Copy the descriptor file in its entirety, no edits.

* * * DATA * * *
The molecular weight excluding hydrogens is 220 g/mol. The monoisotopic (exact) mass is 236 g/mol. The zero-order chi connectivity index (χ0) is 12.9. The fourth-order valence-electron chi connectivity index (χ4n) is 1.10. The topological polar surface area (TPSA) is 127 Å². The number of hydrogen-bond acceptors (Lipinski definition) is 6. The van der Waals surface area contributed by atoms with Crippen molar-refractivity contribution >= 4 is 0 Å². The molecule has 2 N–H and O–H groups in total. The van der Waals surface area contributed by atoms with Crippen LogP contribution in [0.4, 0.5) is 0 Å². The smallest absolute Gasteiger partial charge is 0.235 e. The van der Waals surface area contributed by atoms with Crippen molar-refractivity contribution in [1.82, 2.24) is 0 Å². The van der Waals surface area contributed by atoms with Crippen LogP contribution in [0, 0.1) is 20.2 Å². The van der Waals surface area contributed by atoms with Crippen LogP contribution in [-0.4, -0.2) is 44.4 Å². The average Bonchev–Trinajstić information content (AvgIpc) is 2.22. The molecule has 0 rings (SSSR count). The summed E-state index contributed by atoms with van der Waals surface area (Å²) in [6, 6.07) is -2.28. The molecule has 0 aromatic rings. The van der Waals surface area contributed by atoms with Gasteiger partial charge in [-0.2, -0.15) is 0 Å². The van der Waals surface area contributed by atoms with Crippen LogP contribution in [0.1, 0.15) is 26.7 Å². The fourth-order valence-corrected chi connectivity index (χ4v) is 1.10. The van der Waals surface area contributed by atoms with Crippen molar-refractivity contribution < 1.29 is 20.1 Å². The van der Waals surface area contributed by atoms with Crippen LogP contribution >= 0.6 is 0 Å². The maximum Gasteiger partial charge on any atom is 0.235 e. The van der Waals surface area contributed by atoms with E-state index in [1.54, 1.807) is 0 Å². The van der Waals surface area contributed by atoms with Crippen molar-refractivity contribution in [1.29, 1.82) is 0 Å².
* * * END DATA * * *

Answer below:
The molecular weight excluding hydrogens is 220 g/mol. The monoisotopic (exact) mass is 236 g/mol. The zero-order chi connectivity index (χ0) is 12.9. The fourth-order valence-electron chi connectivity index (χ4n) is 1.10. The topological polar surface area (TPSA) is 127 Å². The number of hydrogen-bond acceptors (Lipinski definition) is 6. The van der Waals surface area contributed by atoms with Crippen molar-refractivity contribution >= 4 is 0 Å². The molecule has 2 N–H and O–H groups in total. The van der Waals surface area contributed by atoms with Crippen LogP contribution in [0.4, 0.5) is 0 Å². The smallest absolute Gasteiger partial charge is 0.235 e. The van der Waals surface area contributed by atoms with Crippen molar-refractivity contribution in [1.82, 2.24) is 0 Å². The van der Waals surface area contributed by atoms with Crippen LogP contribution in [0, 0.1) is 20.2 Å². The van der Waals surface area contributed by atoms with Crippen LogP contribution in [-0.4, -0.2) is 44.4 Å². The average Bonchev–Trinajstić information content (AvgIpc) is 2.22. The molecule has 0 rings (SSSR count). The summed E-state index contributed by atoms with van der Waals surface area (Å²) in [6, 6.07) is -2.28. The molecule has 0 aromatic rings. The van der Waals surface area contributed by atoms with Gasteiger partial charge in [-0.2, -0.15) is 0 Å². The van der Waals surface area contributed by atoms with Crippen LogP contribution in [0.1, 0.15) is 26.7 Å². The fourth-order valence-corrected chi connectivity index (χ4v) is 1.10. The van der Waals surface area contributed by atoms with Crippen molar-refractivity contribution < 1.29 is 20.1 Å². The van der Waals surface area contributed by atoms with Crippen LogP contribution >= 0.6 is 0 Å². The maximum Gasteiger partial charge on any atom is 0.235 e. The van der Waals surface area contributed by atoms with E-state index in [1.54, 1.807) is 0 Å². The van der Waals surface area contributed by atoms with Crippen molar-refractivity contribution in [1.29, 1.82) is 0 Å².